Hopefully, by the time you read this, Hurricane Harvey and the devastation that it caused in southeastern Texas will be old news and cleanup will have been quick, the death toll low, and the fallout – both literal and figurative – minimal.
Somehow, I doubt it.
Down here, we get hurricanes. Not every year, but often enough to remind us how powerful Mother Nature is and to further remind us all that there is always a bigger fish. As I sit here writing this, I’m waiting on the phone to ring and from it, my direct-report will provide some specifics on what I’ll be doing with the post-Harvey cleanup. Even though it is half a continent away, inevitably, when a big storm hits, the guys that keep the lights on get called and the men and women of Search and Rescue teams around the world wait for the calls to come.
So I’ve got my usual go-bag sitting by the door, a few cases of water in the truck, and when FEMA finally gets everything sorted out, I’ll be on the road to Houston or, more likely, Corpus Christi. If it’s like the other big storms I’ve been called to work, there will be 24 hour days, the stench of sewage and decomposition, and the same lost look on the faces of those who have lost everything in a storm that barely existed a week before.
It will look more like Columbia or Haiti than the first world, and the repercussions of the storm will echo in millions of lives for many years – long after the spike in gas prices has gone down.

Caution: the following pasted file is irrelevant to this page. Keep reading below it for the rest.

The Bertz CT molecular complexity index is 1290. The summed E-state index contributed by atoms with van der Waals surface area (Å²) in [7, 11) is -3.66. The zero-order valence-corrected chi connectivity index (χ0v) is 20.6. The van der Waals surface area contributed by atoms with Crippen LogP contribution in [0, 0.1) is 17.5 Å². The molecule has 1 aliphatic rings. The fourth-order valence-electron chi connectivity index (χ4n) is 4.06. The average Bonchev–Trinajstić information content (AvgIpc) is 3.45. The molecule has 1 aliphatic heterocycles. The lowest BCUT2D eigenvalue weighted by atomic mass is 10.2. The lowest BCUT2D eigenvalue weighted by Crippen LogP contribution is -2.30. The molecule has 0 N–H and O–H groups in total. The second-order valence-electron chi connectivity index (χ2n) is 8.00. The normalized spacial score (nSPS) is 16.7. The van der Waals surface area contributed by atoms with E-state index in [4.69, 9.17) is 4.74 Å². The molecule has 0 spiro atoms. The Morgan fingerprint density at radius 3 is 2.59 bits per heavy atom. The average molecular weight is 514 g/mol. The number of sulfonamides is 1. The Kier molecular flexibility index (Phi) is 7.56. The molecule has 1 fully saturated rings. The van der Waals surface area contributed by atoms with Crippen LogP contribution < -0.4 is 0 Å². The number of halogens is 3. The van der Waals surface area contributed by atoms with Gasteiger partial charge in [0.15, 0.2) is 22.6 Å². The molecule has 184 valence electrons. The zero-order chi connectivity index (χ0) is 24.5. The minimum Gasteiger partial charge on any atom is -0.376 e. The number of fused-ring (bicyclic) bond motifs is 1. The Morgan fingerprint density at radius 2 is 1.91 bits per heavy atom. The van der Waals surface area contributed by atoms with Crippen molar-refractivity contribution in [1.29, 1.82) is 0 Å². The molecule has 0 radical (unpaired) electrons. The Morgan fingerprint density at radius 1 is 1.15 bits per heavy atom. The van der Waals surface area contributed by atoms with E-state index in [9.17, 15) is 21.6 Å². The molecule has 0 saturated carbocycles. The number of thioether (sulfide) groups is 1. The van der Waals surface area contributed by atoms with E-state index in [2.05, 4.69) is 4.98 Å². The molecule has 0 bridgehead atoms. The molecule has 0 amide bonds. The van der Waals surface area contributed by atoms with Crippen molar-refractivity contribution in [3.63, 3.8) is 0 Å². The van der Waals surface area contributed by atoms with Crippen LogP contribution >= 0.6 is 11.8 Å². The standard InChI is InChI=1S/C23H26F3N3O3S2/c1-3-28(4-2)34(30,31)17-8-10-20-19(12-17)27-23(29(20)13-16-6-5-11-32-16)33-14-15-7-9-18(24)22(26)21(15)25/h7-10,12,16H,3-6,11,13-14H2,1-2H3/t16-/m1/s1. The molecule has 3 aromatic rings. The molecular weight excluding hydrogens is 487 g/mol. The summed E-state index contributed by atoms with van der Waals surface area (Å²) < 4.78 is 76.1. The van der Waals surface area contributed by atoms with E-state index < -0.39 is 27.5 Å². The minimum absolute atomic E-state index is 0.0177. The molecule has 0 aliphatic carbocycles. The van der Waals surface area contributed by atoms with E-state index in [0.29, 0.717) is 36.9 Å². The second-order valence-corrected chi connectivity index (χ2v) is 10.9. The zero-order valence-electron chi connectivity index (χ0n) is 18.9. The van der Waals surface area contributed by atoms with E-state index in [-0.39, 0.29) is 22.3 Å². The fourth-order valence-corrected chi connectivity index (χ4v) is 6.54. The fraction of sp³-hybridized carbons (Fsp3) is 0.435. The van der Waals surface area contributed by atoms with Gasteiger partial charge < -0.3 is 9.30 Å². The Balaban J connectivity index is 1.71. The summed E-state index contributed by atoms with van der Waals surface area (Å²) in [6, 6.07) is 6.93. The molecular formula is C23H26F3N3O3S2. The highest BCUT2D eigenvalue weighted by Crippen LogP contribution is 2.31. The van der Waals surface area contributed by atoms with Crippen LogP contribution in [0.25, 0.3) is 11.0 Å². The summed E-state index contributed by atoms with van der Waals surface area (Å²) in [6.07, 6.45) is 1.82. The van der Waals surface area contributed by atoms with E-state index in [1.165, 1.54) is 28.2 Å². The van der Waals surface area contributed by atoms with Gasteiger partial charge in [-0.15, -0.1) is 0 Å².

Can you make a difference? Yes, actually, you can. Right now, in your house, you have things that you’re never going to use again. Clothes, blankets, access to clean water. Think about how those who have lost everything and have watched their homes disappear under the floodwaters must feel.
Walk through your home and see the reminders of the life you live, and now imagine that those things are gone – how do you recover?
Last year, the fires in northern Alberta did this to others in our community. My home withstood the devastation of Hurricane Matthew last fall, and today, millions of residents in south Texas are struggling.
All this at a time when Canada and the United States find themselves struggling internally about politics and “whose side” people are on.
In the end, it doesn’t matter if the people I’m going to help in Texas in a few hours are black, or white, legal or illegal – they are all people. The last time they got up out of their beds, they undoubtedly didn’t think they would never lay down in them again, but Harvey happened. If you can, give something of yourself to help them – your time, your supplies, or give the organizations that will help those affected by Harvey the tools they need to help out Houston and the entire region.
The freedom we all enjoy from the back of the bike is the same freedom you feel in your home. Now imagine losing that – not to a man, but to a force so powerful that you cannot ever hope to control it.